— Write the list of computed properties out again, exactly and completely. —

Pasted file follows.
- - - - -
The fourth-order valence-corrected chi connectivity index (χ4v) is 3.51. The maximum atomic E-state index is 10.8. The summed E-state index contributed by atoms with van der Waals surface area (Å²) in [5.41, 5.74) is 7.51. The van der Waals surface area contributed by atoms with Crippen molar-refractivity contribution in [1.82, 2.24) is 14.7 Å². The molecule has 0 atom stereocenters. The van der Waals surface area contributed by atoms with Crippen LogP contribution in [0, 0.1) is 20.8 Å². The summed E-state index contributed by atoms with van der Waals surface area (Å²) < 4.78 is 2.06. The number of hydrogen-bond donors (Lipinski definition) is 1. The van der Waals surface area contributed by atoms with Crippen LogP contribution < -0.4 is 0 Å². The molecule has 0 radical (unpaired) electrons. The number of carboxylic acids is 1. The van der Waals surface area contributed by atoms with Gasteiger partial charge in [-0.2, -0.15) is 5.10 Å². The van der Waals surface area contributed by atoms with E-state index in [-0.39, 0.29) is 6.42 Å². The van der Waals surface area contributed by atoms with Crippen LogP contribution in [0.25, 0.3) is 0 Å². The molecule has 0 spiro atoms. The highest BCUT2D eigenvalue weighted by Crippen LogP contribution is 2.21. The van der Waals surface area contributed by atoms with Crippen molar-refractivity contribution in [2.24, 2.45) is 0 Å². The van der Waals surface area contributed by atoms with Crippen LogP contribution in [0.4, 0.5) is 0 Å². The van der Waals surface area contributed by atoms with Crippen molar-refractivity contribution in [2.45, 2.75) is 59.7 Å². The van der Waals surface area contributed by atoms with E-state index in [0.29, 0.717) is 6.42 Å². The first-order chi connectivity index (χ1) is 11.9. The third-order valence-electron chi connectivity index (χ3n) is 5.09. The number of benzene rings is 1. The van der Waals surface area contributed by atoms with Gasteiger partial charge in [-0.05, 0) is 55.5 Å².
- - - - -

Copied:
The fourth-order valence-corrected chi connectivity index (χ4v) is 3.51. The maximum atomic E-state index is 10.8. The summed E-state index contributed by atoms with van der Waals surface area (Å²) in [5.41, 5.74) is 7.51. The van der Waals surface area contributed by atoms with Crippen molar-refractivity contribution in [1.82, 2.24) is 14.7 Å². The molecule has 0 atom stereocenters. The van der Waals surface area contributed by atoms with Crippen LogP contribution in [0, 0.1) is 20.8 Å². The summed E-state index contributed by atoms with van der Waals surface area (Å²) < 4.78 is 2.06. The number of hydrogen-bond donors (Lipinski definition) is 1. The van der Waals surface area contributed by atoms with Crippen LogP contribution < -0.4 is 0 Å². The molecule has 0 radical (unpaired) electrons. The number of carboxylic acids is 1. The van der Waals surface area contributed by atoms with Gasteiger partial charge in [-0.2, -0.15) is 5.10 Å². The van der Waals surface area contributed by atoms with E-state index in [-0.39, 0.29) is 6.42 Å². The van der Waals surface area contributed by atoms with Crippen LogP contribution in [0.25, 0.3) is 0 Å². The molecule has 0 spiro atoms. The highest BCUT2D eigenvalue weighted by Crippen LogP contribution is 2.21. The van der Waals surface area contributed by atoms with Crippen molar-refractivity contribution in [2.24, 2.45) is 0 Å². The van der Waals surface area contributed by atoms with Crippen LogP contribution in [0.4, 0.5) is 0 Å². The van der Waals surface area contributed by atoms with Crippen molar-refractivity contribution in [2.45, 2.75) is 59.7 Å². The van der Waals surface area contributed by atoms with E-state index in [0.29, 0.717) is 6.42 Å². The first-order chi connectivity index (χ1) is 11.9. The third-order valence-electron chi connectivity index (χ3n) is 5.09. The number of benzene rings is 1. The van der Waals surface area contributed by atoms with Gasteiger partial charge in [-0.05, 0) is 55.5 Å².